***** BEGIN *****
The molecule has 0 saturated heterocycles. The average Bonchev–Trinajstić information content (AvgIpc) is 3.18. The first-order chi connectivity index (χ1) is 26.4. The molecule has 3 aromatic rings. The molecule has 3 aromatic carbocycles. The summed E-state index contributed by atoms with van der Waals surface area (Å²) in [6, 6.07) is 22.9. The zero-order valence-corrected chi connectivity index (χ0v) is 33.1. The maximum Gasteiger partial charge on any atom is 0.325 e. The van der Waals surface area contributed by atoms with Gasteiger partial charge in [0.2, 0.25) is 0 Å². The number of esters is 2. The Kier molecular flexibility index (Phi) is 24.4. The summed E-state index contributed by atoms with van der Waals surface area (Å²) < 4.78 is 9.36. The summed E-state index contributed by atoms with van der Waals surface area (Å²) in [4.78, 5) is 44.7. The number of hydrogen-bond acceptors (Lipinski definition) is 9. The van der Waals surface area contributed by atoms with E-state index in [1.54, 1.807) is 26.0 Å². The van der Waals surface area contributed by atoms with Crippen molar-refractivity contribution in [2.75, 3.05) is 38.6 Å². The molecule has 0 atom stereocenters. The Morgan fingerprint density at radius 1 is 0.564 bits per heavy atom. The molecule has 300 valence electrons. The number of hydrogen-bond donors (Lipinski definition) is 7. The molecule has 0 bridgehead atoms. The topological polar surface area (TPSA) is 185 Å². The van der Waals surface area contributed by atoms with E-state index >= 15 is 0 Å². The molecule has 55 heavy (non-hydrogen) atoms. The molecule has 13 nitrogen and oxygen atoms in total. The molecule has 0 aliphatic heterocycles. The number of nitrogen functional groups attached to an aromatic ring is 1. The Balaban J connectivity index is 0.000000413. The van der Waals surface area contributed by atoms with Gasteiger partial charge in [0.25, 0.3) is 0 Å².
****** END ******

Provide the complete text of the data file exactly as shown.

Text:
The molecule has 0 saturated heterocycles. The average Bonchev–Trinajstić information content (AvgIpc) is 3.18. The first-order chi connectivity index (χ1) is 26.4. The molecule has 3 aromatic rings. The molecule has 3 aromatic carbocycles. The summed E-state index contributed by atoms with van der Waals surface area (Å²) in [6, 6.07) is 22.9. The zero-order valence-corrected chi connectivity index (χ0v) is 33.1. The maximum Gasteiger partial charge on any atom is 0.325 e. The van der Waals surface area contributed by atoms with Gasteiger partial charge in [0.2, 0.25) is 0 Å². The number of esters is 2. The Kier molecular flexibility index (Phi) is 24.4. The summed E-state index contributed by atoms with van der Waals surface area (Å²) < 4.78 is 9.36. The summed E-state index contributed by atoms with van der Waals surface area (Å²) in [4.78, 5) is 44.7. The number of hydrogen-bond acceptors (Lipinski definition) is 9. The van der Waals surface area contributed by atoms with E-state index in [1.54, 1.807) is 26.0 Å². The van der Waals surface area contributed by atoms with Crippen molar-refractivity contribution in [2.75, 3.05) is 38.6 Å². The molecule has 0 atom stereocenters. The Morgan fingerprint density at radius 1 is 0.564 bits per heavy atom. The molecule has 300 valence electrons. The number of hydrogen-bond donors (Lipinski definition) is 7. The molecule has 0 bridgehead atoms. The topological polar surface area (TPSA) is 185 Å². The van der Waals surface area contributed by atoms with E-state index >= 15 is 0 Å². The molecule has 55 heavy (non-hydrogen) atoms. The molecule has 13 nitrogen and oxygen atoms in total. The molecule has 0 aliphatic heterocycles. The number of nitrogen functional groups attached to an aromatic ring is 1. The Balaban J connectivity index is 0.000000413. The van der Waals surface area contributed by atoms with Gasteiger partial charge in [0.25, 0.3) is 0 Å².